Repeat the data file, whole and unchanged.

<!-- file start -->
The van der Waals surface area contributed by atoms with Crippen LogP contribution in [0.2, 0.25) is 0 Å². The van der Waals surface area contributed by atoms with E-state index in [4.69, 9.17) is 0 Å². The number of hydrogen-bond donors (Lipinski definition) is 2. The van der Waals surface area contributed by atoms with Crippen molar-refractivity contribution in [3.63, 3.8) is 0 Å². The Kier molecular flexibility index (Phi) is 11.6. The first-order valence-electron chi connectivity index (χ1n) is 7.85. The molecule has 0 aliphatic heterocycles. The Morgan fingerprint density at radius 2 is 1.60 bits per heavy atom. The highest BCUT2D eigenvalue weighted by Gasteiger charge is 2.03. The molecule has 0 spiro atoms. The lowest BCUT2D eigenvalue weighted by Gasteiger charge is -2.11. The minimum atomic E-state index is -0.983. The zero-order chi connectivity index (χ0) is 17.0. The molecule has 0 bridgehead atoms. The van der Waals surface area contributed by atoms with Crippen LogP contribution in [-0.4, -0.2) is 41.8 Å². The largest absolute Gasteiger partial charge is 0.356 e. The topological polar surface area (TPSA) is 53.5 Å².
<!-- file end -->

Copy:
The van der Waals surface area contributed by atoms with Crippen LogP contribution in [0.2, 0.25) is 0 Å². The van der Waals surface area contributed by atoms with E-state index in [4.69, 9.17) is 0 Å². The number of hydrogen-bond donors (Lipinski definition) is 2. The van der Waals surface area contributed by atoms with Crippen molar-refractivity contribution in [3.63, 3.8) is 0 Å². The Kier molecular flexibility index (Phi) is 11.6. The first-order valence-electron chi connectivity index (χ1n) is 7.85. The molecule has 0 aliphatic heterocycles. The Morgan fingerprint density at radius 2 is 1.60 bits per heavy atom. The highest BCUT2D eigenvalue weighted by Gasteiger charge is 2.03. The molecule has 0 spiro atoms. The lowest BCUT2D eigenvalue weighted by Gasteiger charge is -2.11. The minimum atomic E-state index is -0.983. The zero-order chi connectivity index (χ0) is 17.0. The molecule has 0 bridgehead atoms. The van der Waals surface area contributed by atoms with Crippen LogP contribution in [-0.4, -0.2) is 41.8 Å². The largest absolute Gasteiger partial charge is 0.356 e. The topological polar surface area (TPSA) is 53.5 Å².